Sunday, June 05, 2005
Elton John -- My first album was "Honky Chateau", second was "Madman". The Elton John who sang Rocket Man and Levon was the first introduction to much of the music I ended up liking, but finding who he became has made me less willing to talk about him. My kid brother and I played only these two albums for a year until I got
Chicago -- a move I regret terribly, because Dean hated it, but Ray across the street was sure we could make out with the girls up the street with it, and
Grand Funk Railroad -- a bittersweet memory, because my first friend to commit suicide and I had just learned to play "I'm Your Captain" before he took his life. GFR and J. Geils and Deep Purple were the prime parts of my 8-track tape collection, along with Black Sabbath. My other good friend Eric was the one to carry around John Denver, Starland Vocal Band and such. Better music (Crim, Yes, Floyd, ELP, and other bits of prog rock) was required to be on vinyl, as the turntable and receiver were where I had spent my money on sound.
Dan Fogelberg -- Twin Sons of Different Mothers with Tim Weisberg was about at the height of my guitar playing, and I was convinced both that this was the music I was meant to play -- a tragedy, since I liked prog so much more, but because I couldn't be Howe or Lake I wouldn't try -- and because this was the music that made my dreamboat who turned out to be a footnote swoon. (Latter is a line from an Elvis Costello song.) So, the Power of Gold, with the John Denver guy, the dreamboat and one other, at his stable showing me his first horse.
I have never been a big Fleetwood Mac fan, but anytime I hear Stevie Nicks I think 4th of July, 1977, at Schaeffer Stadium in Foxboro, FM/Eagles twin bill with a very pretty girl whose name I no longer remember. Ever been on your way to a concert with a first date and know before you got there that there will be no second? She was proof of Beckhap's Law. Yes, but it didn't matter once it turned out special mystery guest was Boz Scaggs.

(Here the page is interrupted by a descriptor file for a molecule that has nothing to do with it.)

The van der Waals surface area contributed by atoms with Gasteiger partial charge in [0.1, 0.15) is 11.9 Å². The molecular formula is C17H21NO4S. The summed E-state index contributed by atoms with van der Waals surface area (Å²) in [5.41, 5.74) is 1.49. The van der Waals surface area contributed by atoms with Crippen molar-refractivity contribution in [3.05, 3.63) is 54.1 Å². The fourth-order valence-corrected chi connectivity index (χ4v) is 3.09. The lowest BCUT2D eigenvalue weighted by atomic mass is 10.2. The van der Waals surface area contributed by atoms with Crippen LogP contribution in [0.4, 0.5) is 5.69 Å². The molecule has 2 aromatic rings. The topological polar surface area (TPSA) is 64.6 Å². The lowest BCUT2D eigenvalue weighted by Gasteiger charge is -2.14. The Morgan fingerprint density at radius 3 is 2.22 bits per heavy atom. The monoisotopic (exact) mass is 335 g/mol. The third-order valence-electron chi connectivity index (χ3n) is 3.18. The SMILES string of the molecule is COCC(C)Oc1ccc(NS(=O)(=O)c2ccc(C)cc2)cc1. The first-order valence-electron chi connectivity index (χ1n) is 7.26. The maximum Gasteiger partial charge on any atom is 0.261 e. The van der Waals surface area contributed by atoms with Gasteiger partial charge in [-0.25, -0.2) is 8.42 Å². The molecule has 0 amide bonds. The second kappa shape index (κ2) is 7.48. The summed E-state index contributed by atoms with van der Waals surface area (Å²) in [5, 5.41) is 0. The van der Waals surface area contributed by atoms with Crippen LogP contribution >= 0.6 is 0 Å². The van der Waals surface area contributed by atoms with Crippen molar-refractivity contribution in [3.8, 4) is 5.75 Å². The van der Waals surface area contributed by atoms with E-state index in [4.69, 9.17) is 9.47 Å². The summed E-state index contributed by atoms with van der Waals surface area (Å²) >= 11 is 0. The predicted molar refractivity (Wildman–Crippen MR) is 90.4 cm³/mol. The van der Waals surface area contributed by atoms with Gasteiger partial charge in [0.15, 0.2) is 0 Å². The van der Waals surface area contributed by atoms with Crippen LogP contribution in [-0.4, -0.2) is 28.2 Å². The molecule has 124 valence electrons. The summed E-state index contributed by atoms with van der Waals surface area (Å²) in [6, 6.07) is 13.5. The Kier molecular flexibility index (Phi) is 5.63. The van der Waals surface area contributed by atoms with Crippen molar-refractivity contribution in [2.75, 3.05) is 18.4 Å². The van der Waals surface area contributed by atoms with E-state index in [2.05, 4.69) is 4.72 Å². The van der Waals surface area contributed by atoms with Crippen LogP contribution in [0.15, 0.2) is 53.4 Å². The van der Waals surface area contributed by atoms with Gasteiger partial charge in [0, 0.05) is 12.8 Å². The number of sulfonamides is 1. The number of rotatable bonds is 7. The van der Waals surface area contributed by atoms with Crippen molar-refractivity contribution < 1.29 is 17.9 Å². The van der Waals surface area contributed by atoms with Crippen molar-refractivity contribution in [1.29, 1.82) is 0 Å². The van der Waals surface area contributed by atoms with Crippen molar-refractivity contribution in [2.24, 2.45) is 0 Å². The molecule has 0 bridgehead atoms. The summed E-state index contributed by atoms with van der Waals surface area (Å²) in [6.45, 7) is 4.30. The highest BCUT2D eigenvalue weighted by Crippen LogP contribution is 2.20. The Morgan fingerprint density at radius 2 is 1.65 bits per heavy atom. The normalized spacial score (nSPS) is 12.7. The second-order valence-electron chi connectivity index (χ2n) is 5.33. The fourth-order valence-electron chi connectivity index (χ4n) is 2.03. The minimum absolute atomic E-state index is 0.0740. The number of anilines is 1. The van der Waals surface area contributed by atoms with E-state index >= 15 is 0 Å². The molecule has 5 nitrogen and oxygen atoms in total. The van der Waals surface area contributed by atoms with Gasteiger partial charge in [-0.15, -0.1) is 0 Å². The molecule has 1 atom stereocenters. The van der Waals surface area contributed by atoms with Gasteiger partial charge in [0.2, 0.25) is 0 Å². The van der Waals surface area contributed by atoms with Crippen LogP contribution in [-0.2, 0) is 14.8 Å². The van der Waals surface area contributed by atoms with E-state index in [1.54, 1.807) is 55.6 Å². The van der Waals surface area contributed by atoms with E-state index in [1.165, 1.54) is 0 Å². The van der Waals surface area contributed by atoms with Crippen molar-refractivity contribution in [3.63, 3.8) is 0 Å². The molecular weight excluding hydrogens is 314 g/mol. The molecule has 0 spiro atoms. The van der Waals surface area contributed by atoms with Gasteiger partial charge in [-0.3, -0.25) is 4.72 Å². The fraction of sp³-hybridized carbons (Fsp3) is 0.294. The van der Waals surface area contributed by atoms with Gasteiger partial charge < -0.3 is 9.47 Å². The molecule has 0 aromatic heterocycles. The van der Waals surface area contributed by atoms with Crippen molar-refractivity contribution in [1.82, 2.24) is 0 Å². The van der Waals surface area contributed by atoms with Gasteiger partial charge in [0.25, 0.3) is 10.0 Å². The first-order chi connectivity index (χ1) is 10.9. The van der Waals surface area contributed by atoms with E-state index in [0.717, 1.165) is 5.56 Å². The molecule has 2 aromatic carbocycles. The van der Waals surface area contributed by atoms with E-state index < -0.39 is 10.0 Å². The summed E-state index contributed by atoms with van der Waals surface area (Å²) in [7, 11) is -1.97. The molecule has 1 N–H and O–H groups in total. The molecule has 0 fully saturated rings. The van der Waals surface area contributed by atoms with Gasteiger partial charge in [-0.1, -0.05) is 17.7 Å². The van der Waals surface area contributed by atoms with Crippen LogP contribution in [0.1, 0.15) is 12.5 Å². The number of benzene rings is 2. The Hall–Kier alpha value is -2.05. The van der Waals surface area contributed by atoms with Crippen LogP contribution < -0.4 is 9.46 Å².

First and last songs I played with bands for money -- first was "Just What I Needed" by the Cars, and last was "Johnny B. Goode". The band had already found another bassist, so I walked the stage and played every instrument and sang it, concluding with setting the bass on fire a la Hendrix. (It was a very junky bass -- I had already sold the rest of the instruments to finance grad school.) That last was on a deck overlooking a lake for a house party with about eight boats moored off the dock with people partying.
Question to the others: Where were you when you first heard "Year of the Cat"?
(Sidenote: speaking of nostalgia, Larry King is replaying his 1992 interview with Richard Nixon.)
In the jukebox: Joy Division; on deck: Sugar Cubes. It's been a long strange trip.